6. Indoor composting: this composting method can be done at any time of the year.
A bin is drilled with holes and the sides, the container is then placed on a tray and some paper towel laid on its floor.
The compost material in the ratio of 1: 2 for green and brown, respectively, should be piled up into the bin.
After a few months, the material will turn dark and crumbly, and it is ready to go.
Should I Grind My Compost?
Yes, you can grind your compost, and by so doing, you give more surface area for the material to be quickly decomposed.
Grinding the compost also helps break down resistant and tough materials like shells to be easily decomposed.
At a particular stage in the decomposition process, the heat energy generated from grinding the compost helps destroy the seeds of weeds that could have been introduced into the soil.
How Do I Grind My Compost?
Many agro-machines are used in grinding your compostable materials, and they come at various sizes, shapes, and prices. Some improvise with woodchippers, but the result is not the same.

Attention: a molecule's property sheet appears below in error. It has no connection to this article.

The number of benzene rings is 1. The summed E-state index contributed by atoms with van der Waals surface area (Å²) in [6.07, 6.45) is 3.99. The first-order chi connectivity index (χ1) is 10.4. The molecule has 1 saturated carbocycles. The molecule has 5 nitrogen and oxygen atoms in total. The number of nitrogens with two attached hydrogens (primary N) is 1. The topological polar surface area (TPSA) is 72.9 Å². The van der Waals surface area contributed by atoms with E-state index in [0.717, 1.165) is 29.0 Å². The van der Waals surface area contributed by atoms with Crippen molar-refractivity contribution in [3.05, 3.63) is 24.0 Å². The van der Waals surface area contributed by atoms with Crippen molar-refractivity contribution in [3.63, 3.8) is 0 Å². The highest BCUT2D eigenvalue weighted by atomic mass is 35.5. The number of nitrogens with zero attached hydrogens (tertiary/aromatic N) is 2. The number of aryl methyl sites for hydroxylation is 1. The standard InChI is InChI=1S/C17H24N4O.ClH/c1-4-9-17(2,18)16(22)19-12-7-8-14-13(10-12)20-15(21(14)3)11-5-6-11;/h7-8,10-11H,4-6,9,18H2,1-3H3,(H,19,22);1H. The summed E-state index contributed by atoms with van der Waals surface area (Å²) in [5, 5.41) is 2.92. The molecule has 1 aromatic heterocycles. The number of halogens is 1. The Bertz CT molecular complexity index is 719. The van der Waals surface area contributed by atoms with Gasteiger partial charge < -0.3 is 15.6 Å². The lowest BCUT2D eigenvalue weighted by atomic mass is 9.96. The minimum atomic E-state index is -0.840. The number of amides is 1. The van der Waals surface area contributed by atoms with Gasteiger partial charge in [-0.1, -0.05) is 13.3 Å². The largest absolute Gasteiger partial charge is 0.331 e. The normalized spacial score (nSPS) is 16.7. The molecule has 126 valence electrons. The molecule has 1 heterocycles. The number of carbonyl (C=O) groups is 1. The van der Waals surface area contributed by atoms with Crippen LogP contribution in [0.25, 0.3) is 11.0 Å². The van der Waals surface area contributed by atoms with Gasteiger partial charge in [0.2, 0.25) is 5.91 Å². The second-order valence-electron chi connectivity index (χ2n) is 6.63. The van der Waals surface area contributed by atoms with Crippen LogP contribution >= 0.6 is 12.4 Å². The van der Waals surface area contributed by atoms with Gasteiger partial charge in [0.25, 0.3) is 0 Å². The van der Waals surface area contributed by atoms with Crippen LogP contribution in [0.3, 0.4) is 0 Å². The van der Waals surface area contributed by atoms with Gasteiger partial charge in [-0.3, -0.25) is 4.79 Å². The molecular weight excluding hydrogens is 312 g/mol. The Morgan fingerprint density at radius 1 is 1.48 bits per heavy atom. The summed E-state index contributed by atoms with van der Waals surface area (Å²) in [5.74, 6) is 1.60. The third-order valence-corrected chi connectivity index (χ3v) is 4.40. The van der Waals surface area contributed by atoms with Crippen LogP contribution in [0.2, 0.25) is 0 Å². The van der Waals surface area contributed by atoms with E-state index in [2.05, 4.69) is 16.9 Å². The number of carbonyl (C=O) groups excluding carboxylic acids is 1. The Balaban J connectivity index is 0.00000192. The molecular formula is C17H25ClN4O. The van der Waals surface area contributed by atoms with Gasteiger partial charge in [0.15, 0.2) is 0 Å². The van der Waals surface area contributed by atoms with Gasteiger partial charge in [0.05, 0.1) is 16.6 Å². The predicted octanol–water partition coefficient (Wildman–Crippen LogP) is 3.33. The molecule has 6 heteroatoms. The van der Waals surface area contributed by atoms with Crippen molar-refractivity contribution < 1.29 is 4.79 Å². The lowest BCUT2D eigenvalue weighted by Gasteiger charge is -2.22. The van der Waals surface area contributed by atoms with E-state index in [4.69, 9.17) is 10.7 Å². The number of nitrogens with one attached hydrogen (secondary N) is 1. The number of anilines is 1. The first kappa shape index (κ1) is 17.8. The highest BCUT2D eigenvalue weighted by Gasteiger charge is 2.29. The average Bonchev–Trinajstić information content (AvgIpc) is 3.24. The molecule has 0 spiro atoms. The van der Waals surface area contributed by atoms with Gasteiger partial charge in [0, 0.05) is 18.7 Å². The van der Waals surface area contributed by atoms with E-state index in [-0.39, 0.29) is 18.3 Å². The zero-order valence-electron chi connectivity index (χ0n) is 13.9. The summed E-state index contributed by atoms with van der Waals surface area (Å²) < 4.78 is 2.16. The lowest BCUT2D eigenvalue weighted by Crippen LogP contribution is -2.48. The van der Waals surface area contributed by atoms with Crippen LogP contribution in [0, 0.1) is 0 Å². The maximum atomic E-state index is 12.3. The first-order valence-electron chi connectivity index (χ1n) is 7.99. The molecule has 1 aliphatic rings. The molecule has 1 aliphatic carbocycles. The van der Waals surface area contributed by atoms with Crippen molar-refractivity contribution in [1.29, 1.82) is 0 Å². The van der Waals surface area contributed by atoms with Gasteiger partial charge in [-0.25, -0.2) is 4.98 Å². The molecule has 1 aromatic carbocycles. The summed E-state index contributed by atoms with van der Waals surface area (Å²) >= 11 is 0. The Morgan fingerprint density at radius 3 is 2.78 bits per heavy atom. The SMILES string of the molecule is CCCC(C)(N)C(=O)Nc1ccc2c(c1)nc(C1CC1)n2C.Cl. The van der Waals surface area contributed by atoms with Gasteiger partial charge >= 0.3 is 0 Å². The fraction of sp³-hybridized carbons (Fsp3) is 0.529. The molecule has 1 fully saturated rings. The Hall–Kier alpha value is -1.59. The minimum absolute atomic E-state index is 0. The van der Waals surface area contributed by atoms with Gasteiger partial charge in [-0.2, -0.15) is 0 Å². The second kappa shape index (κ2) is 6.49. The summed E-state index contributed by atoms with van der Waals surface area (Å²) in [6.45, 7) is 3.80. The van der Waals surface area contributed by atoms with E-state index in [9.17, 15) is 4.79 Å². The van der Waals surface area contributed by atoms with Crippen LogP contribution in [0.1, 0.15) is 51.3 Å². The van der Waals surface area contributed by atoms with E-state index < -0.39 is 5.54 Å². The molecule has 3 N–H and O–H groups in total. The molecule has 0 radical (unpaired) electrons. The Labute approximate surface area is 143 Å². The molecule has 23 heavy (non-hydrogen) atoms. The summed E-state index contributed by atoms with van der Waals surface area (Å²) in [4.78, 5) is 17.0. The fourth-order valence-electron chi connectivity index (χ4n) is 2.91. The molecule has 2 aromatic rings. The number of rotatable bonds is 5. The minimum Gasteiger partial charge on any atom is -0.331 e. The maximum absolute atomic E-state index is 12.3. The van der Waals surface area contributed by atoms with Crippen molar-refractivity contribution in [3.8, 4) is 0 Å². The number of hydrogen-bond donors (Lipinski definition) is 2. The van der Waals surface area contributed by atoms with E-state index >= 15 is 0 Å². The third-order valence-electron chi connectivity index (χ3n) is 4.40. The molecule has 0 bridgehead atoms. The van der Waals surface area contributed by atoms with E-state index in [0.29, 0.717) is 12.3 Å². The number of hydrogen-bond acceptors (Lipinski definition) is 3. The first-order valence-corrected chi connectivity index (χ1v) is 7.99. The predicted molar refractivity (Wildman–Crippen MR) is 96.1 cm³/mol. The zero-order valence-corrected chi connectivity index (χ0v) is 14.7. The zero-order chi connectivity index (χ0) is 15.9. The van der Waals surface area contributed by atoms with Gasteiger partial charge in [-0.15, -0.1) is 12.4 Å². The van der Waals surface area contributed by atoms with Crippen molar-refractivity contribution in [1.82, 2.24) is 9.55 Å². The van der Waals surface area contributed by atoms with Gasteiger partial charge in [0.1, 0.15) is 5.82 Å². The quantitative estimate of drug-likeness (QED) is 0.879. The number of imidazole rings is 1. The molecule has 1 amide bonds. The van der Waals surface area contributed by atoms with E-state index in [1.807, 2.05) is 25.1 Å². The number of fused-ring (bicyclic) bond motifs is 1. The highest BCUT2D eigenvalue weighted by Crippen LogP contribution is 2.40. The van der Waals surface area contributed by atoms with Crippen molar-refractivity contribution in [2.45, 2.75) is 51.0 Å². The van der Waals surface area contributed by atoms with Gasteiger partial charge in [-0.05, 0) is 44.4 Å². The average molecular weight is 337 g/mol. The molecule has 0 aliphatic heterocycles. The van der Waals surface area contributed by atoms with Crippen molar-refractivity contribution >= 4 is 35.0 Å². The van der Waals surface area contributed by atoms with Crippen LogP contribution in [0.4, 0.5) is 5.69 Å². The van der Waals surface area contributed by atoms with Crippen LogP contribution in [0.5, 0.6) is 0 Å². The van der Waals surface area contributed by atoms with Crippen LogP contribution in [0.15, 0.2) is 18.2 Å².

The best option is acquiring a composting machine, and most of these machines help take care of the issue of smelly compost because they eliminate it. Most of these machines do not need venting or drainage and have a system for monitoring the filter.
RECOMMENDED: 5 Best Composting Grinder for Home Use
How Do You Grind Food Scrapes for Compost?
You can use one of the wide ranges of grinding machines used for grinding and making compost, and they are readily available in shops. There are also some life hacks used in grinding compost materials, one of which is the use of a blender.
This process is so easy, all you need do is gather up the food scrape, and if you are not ready to blend them immediately, you can put them in a zip bag and freeze them until you are prepared. The kitchen blender can then be used to blend the food scrapes.
A lot of water is added while bending the scrap, and it is blended until it is the consistency of a smoothie, and then it can be put in a compost bin or even directly to the soil. Meat and dairy products should never be added to the compost materials.
What Is the Best Tool to Turn Compost?
A compost Turner also known as a compost aerator can be used to aerate the compost by mixing the compost layer properly.